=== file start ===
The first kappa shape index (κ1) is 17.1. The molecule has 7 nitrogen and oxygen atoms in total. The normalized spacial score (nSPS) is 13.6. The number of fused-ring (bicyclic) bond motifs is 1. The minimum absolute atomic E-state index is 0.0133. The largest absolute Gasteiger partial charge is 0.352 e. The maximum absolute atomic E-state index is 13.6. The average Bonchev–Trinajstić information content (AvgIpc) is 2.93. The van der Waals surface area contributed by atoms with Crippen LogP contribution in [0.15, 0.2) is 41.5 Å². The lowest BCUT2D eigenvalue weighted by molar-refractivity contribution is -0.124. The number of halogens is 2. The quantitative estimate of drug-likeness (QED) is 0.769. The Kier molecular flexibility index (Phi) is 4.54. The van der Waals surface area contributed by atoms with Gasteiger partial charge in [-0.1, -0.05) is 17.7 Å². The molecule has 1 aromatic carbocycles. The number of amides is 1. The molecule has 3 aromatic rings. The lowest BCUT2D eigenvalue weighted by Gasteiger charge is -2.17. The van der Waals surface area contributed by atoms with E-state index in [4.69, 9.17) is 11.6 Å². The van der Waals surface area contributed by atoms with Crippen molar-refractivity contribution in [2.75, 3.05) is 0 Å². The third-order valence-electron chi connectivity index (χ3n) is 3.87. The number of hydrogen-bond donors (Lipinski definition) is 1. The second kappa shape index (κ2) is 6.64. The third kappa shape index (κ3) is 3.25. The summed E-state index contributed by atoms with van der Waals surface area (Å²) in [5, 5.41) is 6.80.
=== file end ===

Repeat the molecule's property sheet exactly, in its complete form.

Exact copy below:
The first kappa shape index (κ1) is 17.1. The molecule has 7 nitrogen and oxygen atoms in total. The normalized spacial score (nSPS) is 13.6. The number of fused-ring (bicyclic) bond motifs is 1. The minimum absolute atomic E-state index is 0.0133. The largest absolute Gasteiger partial charge is 0.352 e. The maximum absolute atomic E-state index is 13.6. The average Bonchev–Trinajstić information content (AvgIpc) is 2.93. The van der Waals surface area contributed by atoms with Crippen LogP contribution in [0.15, 0.2) is 41.5 Å². The lowest BCUT2D eigenvalue weighted by molar-refractivity contribution is -0.124. The number of halogens is 2. The quantitative estimate of drug-likeness (QED) is 0.769. The Kier molecular flexibility index (Phi) is 4.54. The van der Waals surface area contributed by atoms with Gasteiger partial charge in [-0.1, -0.05) is 17.7 Å². The molecule has 1 aromatic carbocycles. The number of amides is 1. The molecule has 3 aromatic rings. The lowest BCUT2D eigenvalue weighted by Gasteiger charge is -2.17. The van der Waals surface area contributed by atoms with E-state index in [4.69, 9.17) is 11.6 Å². The van der Waals surface area contributed by atoms with Crippen molar-refractivity contribution in [2.75, 3.05) is 0 Å². The third-order valence-electron chi connectivity index (χ3n) is 3.87. The number of hydrogen-bond donors (Lipinski definition) is 1. The second kappa shape index (κ2) is 6.64. The third kappa shape index (κ3) is 3.25. The summed E-state index contributed by atoms with van der Waals surface area (Å²) in [5, 5.41) is 6.80.